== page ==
I moved to Manhattan two years ago for many reasons, not least of which is the almost daily availability of great dance performance. But today I visited Jacob’s Pillow for the first time and I’m ready to move to The Berkshires, and just take in every program that this idyllic collection of dancers and dance facilities have to offer.
On the main stage at the Pillow’s Ted Shawn Theatre this weekend, as part of the 86th annual dance festival here, is Houston Ballet. The company, though not widely familiar outside of the dance crowd, has a long history and a consistently stellar reputation. Born of an appetite for ballet that annual visits from the historic Ballet Russe de Monte Carlo instilled in Texans throughout the early twentieth century, Houston Ballet solidified as an American dance institution under Ben Stevenson’s direction from 1976 to 2003. Misty Copeland’s rise at American Ballet Theatre – and in the public consciousness – has brought Lauren Anderson’s name into the spotlight. Anderson was the first African-American principal of a major American ballet company, namely the Houston Ballet, which also made a star of the famous Cuban dancer Carlos Acosta.
Houston Ballet First Soloist Soo Youn Cho and Principal Connor Walshin Trey McIntyre’s In Dreams. Photo by Amitava Sarkar (2018).
Today Houston Ballet employs sixty dancers, making it the fifth largest classical ballet company in the country, which is appropriate for a state that prides itself on size. What’s truly remarkable about this company are the quality and range of its dancers and the repertoire they perform. The program at the Pillow features three works by current artistic director Stanton Welch, including a world premiere, and one Trey McIntyre piece. Despite the depleting effects of Hurricane Harvey on the company’s resources, including the destruction and temporary closure of its Houston home, the Wortham Center, the company presents as spectacularly as ever.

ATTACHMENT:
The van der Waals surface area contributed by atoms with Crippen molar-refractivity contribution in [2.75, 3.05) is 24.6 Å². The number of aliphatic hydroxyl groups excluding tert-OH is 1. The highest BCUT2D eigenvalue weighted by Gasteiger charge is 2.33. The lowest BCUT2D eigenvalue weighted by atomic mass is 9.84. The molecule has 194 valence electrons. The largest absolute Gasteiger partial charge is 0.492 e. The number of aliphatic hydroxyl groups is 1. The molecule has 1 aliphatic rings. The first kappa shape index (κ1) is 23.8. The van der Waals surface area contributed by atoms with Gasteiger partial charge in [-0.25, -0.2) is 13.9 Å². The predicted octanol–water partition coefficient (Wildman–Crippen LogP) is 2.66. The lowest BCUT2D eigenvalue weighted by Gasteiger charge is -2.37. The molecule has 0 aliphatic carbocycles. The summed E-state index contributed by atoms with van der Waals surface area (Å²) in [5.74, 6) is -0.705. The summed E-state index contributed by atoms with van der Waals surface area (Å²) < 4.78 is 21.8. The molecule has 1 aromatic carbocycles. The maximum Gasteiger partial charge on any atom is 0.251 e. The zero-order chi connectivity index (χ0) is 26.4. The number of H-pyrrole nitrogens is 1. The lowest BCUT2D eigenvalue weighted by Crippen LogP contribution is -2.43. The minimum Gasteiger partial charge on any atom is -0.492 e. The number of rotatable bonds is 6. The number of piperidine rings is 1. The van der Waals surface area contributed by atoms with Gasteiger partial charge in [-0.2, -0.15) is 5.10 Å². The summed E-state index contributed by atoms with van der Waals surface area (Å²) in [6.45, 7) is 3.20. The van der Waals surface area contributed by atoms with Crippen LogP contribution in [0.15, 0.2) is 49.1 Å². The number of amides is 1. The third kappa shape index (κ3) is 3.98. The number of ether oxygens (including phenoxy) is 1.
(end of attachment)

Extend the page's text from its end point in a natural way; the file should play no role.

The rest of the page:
In a last-minute change to the order of the program, Welch’s new piece, “Just,” which Jacob’s Pillow commissioned for its 2018 festival, kicked off the show. Nozomi Iijima and Chun Wai Chan were so outstanding in the pas de deux during the third and final section that the strong first and second sections promptly faded from memory. The couple moved so seamlessly and passionately together, that I even ceased to rage internally over the repetitive music accompanying them.
The second piece was the standout of the program. These three excerpts from Welch’s 2013 “Sons De L’âme” were accompanied by live piano to Chopin. So no complaints about the score in this case. And the choreography, gorgeously executed by three couples, was ballet perfection. Sans tutus, “Sons” is everything that made me fall in love with classical ballet. Although I’m loathe to let anyone off the hook after just one ballet encounter, it might be safe to say that, if you don’t enjoy this piece, ballet is truly not your thing.
“Sons” proved an impossible act to follow for me, though the audience was enthusiastic about Trey McIntyre’s, “In Dreams.” McIntyre, a popular and acclaimed young choreographer, launched his career at Houston Ballet as Choreographic Associate from 1928 – 2008. “Sons” is a lively, though I felt derivative, romp set to a medley of Roy Orbison songs.
The performance concluded with a lovely Welch piece set to music by Bach. Again, it’s hard not to enjoy any presentation when Bach is playing. The challenge is always to create dance that remotely reflects the beauty of the score. Welch’s work was mostly successful. “Clear,” created for the company in 2007, showcases the men in the company. Both their strength and their finesse are on display.
Though it’s too late to catch Houston Ballet at the Pillow this season, there’s a week remaining of this year’s summer dance festival and I can’t recommend it enough. Whether it’s a day trip from the city or a longer escape from the city, there’s nothing quite as refreshingly restful as an experience at Jacob’s Pillow. It’s enough to renew my patience for Manhattan, to which I’m headed home tomorrow.
Article Featured Image: Houston Ballet Principal Jessica Collado and Ian Casady in Stanton Welch’s Sons de L’âme. Photo by Amitava Sarkar.